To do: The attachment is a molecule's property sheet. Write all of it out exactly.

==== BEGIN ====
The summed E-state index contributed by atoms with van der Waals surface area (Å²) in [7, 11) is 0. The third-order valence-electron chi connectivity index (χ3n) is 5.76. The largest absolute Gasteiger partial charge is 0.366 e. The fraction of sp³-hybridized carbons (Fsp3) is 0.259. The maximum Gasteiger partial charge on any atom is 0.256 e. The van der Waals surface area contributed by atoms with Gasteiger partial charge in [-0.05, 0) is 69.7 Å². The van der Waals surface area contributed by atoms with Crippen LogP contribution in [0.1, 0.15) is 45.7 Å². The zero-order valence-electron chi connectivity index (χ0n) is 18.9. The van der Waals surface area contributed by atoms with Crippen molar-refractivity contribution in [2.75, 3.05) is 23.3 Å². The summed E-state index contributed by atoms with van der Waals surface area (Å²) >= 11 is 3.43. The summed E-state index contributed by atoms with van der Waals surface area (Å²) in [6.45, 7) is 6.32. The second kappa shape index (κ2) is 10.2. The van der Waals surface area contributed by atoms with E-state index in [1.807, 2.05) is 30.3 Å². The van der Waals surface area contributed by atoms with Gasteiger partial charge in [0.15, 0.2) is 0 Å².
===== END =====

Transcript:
The summed E-state index contributed by atoms with van der Waals surface area (Å²) in [7, 11) is 0. The third-order valence-electron chi connectivity index (χ3n) is 5.76. The largest absolute Gasteiger partial charge is 0.366 e. The fraction of sp³-hybridized carbons (Fsp3) is 0.259. The maximum Gasteiger partial charge on any atom is 0.256 e. The van der Waals surface area contributed by atoms with Gasteiger partial charge in [-0.05, 0) is 69.7 Å². The van der Waals surface area contributed by atoms with Crippen LogP contribution in [0.1, 0.15) is 45.7 Å². The zero-order valence-electron chi connectivity index (χ0n) is 18.9. The van der Waals surface area contributed by atoms with Crippen molar-refractivity contribution in [2.75, 3.05) is 23.3 Å². The summed E-state index contributed by atoms with van der Waals surface area (Å²) >= 11 is 3.43. The summed E-state index contributed by atoms with van der Waals surface area (Å²) in [6.45, 7) is 6.32. The second kappa shape index (κ2) is 10.2. The van der Waals surface area contributed by atoms with E-state index in [1.807, 2.05) is 30.3 Å². The van der Waals surface area contributed by atoms with Gasteiger partial charge in [0.15, 0.2) is 0 Å².